28 February 2017

Is this the most dangerous man in the world?


Ever since his election victory, people have been arguing that Donald Trump is the most dangerous man in the world.

They’re wrong: it’s Peter Navarro.

Navarro, for those who aren’t familiar with him, is Trump’s trade guru. He’s the author of books such as Death by China, The Coming China Wars and China: Why Don’t We Just Nuke ’Em? (only one of these is made-up). He’s also been described as selling “dodgy economics”, “alarmingly ignorant”, “astoundingly ignorant”, “misguided” and “dangerous”.

Navarro’s basic idea is that countries such as China, Japan and Germany have rigged the trade system against the US. Their large export surpluses are the result of currency manipulation and other underhand tricks.

More broadly, the Navarro-Trump view is that exports are good and imports are bad. The goal of America’s trade policy should be to maximise the former and minimise the latter – that is to say, it is more important to eliminate trade deficits, whether with individual countries or the world as a whole, than it is to grow trade volumes.

The problem is that, as many, many people have pointed out, this kind of mercantilism doesn’t make sense. Yes, it’s nice to have strong exports. But imports also serve a fundamentally positive function: they make things cheaper for consumers.

While it may be damaging for particular sectors of the economy (the people making stuff that can actually be made cheaper abroad), trade is good for the economy as a whole – in fact, as Tim Worstall points out, any type of trade, even on horribly unfair terms, is axiomatically better than no trade at all. Conversely, any attempts to restrict trade are axiomatically damaging – hence the parable of Obama’s tyre tariffs, which saved 1,200 jobs at a cost to the wider economy of $1.2 billion.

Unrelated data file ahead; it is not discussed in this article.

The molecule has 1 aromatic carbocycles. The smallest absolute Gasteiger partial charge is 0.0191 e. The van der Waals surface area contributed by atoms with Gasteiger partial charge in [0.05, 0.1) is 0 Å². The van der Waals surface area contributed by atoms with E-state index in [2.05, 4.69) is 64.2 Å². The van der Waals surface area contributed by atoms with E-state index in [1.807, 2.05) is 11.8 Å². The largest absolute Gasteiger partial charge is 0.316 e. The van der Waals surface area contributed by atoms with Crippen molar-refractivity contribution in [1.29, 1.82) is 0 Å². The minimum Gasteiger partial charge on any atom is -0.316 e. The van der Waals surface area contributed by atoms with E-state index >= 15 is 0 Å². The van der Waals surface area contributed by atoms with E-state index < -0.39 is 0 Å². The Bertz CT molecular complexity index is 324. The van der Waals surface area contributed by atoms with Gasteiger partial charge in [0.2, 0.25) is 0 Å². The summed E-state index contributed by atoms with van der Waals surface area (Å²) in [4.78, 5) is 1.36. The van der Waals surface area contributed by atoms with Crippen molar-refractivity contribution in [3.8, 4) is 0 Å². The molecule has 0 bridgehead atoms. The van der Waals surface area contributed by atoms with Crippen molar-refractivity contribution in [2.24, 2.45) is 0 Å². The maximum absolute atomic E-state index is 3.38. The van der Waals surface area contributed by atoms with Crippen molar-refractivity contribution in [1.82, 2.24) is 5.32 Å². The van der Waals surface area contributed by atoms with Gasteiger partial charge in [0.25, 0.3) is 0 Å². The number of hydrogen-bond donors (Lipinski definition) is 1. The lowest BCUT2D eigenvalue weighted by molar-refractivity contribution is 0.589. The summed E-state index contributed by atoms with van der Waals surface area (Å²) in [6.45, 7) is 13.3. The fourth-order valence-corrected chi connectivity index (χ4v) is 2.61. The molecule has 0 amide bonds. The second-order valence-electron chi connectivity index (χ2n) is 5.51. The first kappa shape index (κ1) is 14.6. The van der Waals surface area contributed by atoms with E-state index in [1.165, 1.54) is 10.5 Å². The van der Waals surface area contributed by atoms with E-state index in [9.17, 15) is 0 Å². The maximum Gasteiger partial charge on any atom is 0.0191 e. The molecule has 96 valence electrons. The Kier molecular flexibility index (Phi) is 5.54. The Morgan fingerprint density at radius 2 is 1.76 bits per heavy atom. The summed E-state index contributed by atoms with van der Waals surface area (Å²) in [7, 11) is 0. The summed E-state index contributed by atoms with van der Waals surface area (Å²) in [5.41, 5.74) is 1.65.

Yet what’s even more alarming than Navarro’s banana economics are the measures that he and Trump are preparing to take to implement them.

Thanks to Trump and Navarro, the Trans Pacific Partnership is dead, taking with it hundreds of billions in potential economic gains. America’s proposed trade deal with the EU may follow – along with the NAFTA deal between the US, Canada and Mexico.

But it’s not just multilateral treaties. The Financial Times reports that the new White House administration is proposing to bypass the World Trade Organisation and impose its own punishments on those whose trade policies it disagrees with.

In a similar vein, Slate highlights a suggestion by Navarro to the senate finance committee that trade deals would automatically be renegotiated if the trading partner dared to run a surplus against the US. Trump has separately suggested that he should have the power to cancel any deal within 30 days.

It’s hard to imagine any single idea which could do more damage to the world economy.

Trade, you see, isn’t just about tariffs. It’s about certainty. Companies plotting their export strategies, or making investment decisions, need to have a clear idea of what the future looks like – a basic level of confidence that today’s rules will apply tomorrow.